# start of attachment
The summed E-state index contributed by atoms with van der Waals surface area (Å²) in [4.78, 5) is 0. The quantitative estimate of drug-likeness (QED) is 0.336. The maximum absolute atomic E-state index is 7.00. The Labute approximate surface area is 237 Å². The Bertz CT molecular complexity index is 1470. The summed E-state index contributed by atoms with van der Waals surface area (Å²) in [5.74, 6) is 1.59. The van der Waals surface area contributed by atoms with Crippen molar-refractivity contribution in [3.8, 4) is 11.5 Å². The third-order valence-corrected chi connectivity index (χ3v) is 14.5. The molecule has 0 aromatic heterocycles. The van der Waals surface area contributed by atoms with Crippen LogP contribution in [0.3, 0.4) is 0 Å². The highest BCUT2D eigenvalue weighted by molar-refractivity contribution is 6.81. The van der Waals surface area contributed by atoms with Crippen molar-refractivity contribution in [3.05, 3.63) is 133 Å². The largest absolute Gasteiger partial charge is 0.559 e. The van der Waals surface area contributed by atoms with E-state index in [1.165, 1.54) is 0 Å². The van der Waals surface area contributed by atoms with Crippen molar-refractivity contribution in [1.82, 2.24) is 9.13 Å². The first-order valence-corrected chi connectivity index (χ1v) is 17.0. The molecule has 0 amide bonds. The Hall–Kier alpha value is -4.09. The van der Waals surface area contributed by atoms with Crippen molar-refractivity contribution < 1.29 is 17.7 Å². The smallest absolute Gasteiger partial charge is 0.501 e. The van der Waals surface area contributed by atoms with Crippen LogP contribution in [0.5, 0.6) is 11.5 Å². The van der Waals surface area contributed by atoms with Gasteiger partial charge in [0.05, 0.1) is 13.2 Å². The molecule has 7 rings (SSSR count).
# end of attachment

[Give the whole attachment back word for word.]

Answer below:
The summed E-state index contributed by atoms with van der Waals surface area (Å²) in [4.78, 5) is 0. The quantitative estimate of drug-likeness (QED) is 0.336. The maximum absolute atomic E-state index is 7.00. The Labute approximate surface area is 237 Å². The Bertz CT molecular complexity index is 1470. The summed E-state index contributed by atoms with van der Waals surface area (Å²) in [5.74, 6) is 1.59. The van der Waals surface area contributed by atoms with Crippen molar-refractivity contribution in [3.8, 4) is 11.5 Å². The third-order valence-corrected chi connectivity index (χ3v) is 14.5. The molecule has 0 aromatic heterocycles. The van der Waals surface area contributed by atoms with Crippen LogP contribution in [0.3, 0.4) is 0 Å². The highest BCUT2D eigenvalue weighted by molar-refractivity contribution is 6.81. The van der Waals surface area contributed by atoms with Crippen molar-refractivity contribution in [3.05, 3.63) is 133 Å². The largest absolute Gasteiger partial charge is 0.559 e. The van der Waals surface area contributed by atoms with E-state index in [1.165, 1.54) is 0 Å². The van der Waals surface area contributed by atoms with Crippen molar-refractivity contribution in [1.82, 2.24) is 9.13 Å². The first-order valence-corrected chi connectivity index (χ1v) is 17.0. The molecule has 0 amide bonds. The Hall–Kier alpha value is -4.09. The van der Waals surface area contributed by atoms with Crippen molar-refractivity contribution < 1.29 is 17.7 Å². The smallest absolute Gasteiger partial charge is 0.501 e. The van der Waals surface area contributed by atoms with Crippen LogP contribution in [0.5, 0.6) is 11.5 Å². The van der Waals surface area contributed by atoms with Gasteiger partial charge in [0.05, 0.1) is 13.2 Å². The molecule has 7 rings (SSSR count).